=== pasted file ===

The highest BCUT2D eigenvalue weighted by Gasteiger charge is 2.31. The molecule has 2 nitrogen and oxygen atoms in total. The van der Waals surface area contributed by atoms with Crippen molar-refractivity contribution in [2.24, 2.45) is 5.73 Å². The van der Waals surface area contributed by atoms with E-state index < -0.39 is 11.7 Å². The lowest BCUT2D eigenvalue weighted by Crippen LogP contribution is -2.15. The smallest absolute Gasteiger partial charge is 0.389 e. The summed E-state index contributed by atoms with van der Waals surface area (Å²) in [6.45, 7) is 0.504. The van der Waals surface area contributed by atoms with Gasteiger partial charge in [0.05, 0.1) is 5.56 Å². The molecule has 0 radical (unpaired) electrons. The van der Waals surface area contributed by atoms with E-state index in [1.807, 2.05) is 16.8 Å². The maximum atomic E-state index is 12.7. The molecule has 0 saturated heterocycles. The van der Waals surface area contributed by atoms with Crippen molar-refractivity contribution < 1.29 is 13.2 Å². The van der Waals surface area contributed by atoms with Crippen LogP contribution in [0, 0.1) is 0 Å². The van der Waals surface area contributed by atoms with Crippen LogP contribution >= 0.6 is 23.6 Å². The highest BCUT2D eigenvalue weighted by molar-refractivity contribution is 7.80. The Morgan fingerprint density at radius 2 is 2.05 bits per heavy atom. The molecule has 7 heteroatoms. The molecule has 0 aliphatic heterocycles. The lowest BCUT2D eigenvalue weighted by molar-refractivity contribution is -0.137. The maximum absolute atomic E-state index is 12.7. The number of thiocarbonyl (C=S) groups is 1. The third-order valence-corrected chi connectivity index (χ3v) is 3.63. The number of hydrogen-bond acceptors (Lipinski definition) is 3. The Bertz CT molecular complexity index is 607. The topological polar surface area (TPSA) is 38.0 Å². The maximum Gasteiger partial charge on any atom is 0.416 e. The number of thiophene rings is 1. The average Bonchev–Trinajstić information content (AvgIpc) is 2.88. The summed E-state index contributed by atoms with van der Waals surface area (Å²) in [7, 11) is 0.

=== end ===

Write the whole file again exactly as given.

The highest BCUT2D eigenvalue weighted by Gasteiger charge is 2.31. The molecule has 2 nitrogen and oxygen atoms in total. The van der Waals surface area contributed by atoms with Crippen molar-refractivity contribution in [2.24, 2.45) is 5.73 Å². The van der Waals surface area contributed by atoms with E-state index < -0.39 is 11.7 Å². The lowest BCUT2D eigenvalue weighted by Crippen LogP contribution is -2.15. The smallest absolute Gasteiger partial charge is 0.389 e. The summed E-state index contributed by atoms with van der Waals surface area (Å²) in [6.45, 7) is 0.504. The van der Waals surface area contributed by atoms with Gasteiger partial charge in [0.05, 0.1) is 5.56 Å². The molecule has 0 radical (unpaired) electrons. The van der Waals surface area contributed by atoms with E-state index in [1.807, 2.05) is 16.8 Å². The maximum atomic E-state index is 12.7. The molecule has 0 saturated heterocycles. The van der Waals surface area contributed by atoms with Crippen molar-refractivity contribution < 1.29 is 13.2 Å². The van der Waals surface area contributed by atoms with Crippen LogP contribution in [0, 0.1) is 0 Å². The van der Waals surface area contributed by atoms with Crippen LogP contribution >= 0.6 is 23.6 Å². The highest BCUT2D eigenvalue weighted by molar-refractivity contribution is 7.80. The Morgan fingerprint density at radius 2 is 2.05 bits per heavy atom. The molecule has 7 heteroatoms. The molecule has 0 aliphatic heterocycles. The lowest BCUT2D eigenvalue weighted by molar-refractivity contribution is -0.137. The maximum absolute atomic E-state index is 12.7. The number of thiocarbonyl (C=S) groups is 1. The third-order valence-corrected chi connectivity index (χ3v) is 3.63. The number of hydrogen-bond acceptors (Lipinski definition) is 3. The Bertz CT molecular complexity index is 607. The topological polar surface area (TPSA) is 38.0 Å². The maximum Gasteiger partial charge on any atom is 0.416 e. The number of thiophene rings is 1. The average Bonchev–Trinajstić information content (AvgIpc) is 2.88. The summed E-state index contributed by atoms with van der Waals surface area (Å²) in [7, 11) is 0.